So if it was divisible, it could be balanced.

If not, it couldn’t.

For example:

One Half

The body is divided in half, offering equal balance.

One Half BalanceJil Sander

One Third, Two Thirds

The body is divided into thirds, offering one-third of one thing, and two-thirds of another.

Two Thirds BalanceAgnona

Two Thirds BalanceEmilio Pucci

One Sixth

The body is divided into sixths, with one-sixth offering drama and impact and the remaining five-sixths creating a backdrop for the attention-grabber.

One Sixth BalanceDiane von Furstenberg

One Sixth BalanceRalph Lauren

See how this works?

If you think in terms of dividing your body mathematically, whether in half, in thirds, in sixths, etc., it makes creating balance so much easier.

Imbalance in Dress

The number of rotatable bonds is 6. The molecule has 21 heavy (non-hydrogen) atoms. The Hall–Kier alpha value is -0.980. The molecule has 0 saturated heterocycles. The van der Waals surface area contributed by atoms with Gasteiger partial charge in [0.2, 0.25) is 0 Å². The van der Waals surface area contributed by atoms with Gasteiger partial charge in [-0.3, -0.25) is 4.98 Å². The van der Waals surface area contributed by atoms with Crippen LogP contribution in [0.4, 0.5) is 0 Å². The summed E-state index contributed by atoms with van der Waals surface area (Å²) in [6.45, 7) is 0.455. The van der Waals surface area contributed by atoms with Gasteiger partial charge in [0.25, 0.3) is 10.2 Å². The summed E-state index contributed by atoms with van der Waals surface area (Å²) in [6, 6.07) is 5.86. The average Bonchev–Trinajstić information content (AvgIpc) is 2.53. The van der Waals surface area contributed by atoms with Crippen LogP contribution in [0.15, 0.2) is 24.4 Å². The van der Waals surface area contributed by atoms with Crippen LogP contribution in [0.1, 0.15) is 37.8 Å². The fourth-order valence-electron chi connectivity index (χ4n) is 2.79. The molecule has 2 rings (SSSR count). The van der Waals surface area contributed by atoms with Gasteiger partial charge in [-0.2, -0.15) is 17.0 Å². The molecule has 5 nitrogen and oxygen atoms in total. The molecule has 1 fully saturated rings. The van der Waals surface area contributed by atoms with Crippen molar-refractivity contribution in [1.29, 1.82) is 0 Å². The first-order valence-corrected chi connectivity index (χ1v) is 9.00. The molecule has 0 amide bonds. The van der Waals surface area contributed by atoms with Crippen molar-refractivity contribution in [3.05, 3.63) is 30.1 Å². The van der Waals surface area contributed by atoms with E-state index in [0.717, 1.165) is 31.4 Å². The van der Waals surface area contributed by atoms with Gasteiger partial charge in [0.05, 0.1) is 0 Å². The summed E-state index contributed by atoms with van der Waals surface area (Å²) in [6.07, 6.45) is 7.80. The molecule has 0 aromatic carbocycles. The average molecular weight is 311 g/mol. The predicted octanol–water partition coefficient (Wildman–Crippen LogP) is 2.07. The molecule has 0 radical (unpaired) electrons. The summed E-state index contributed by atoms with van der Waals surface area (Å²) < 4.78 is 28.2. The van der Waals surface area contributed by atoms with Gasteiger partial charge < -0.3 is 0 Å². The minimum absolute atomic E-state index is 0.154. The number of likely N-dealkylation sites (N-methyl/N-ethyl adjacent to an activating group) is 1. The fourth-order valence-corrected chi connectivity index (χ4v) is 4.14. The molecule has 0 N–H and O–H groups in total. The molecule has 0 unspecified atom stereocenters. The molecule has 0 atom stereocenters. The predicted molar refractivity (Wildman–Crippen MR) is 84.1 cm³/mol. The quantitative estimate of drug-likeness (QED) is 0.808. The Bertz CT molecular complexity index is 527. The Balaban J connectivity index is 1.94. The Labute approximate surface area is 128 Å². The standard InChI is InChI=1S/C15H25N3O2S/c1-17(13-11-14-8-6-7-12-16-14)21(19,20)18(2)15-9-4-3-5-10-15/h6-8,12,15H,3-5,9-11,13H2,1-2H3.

So what are some examples of imbalance?


There is no clear mathematical division here.

You see a lot of material, and then your eyes shift from the necklace to the sandals as both compete for attention.

It’s kind of chaotic, and you don’t know where to look first.

ImbalancedMichael Michael Kors

The tall, long-legged blonde is certainly beautiful, but the clunky boots immediately draw your attention to the feet and keep the dress from visually dividing her in half.

If she’d worn navy or skin-toned pumps, it would look more balanced.

It’s not horrible, but you definitely get a, “What’s wrong with this picture?” vibe here.

What’s wrong is that it doesn’t add up.

ImbalancedFree People

Aside from the fact that the delicate crocheted dress and the clunky boots don’t go together, this ensemble also misses the mark mathematically.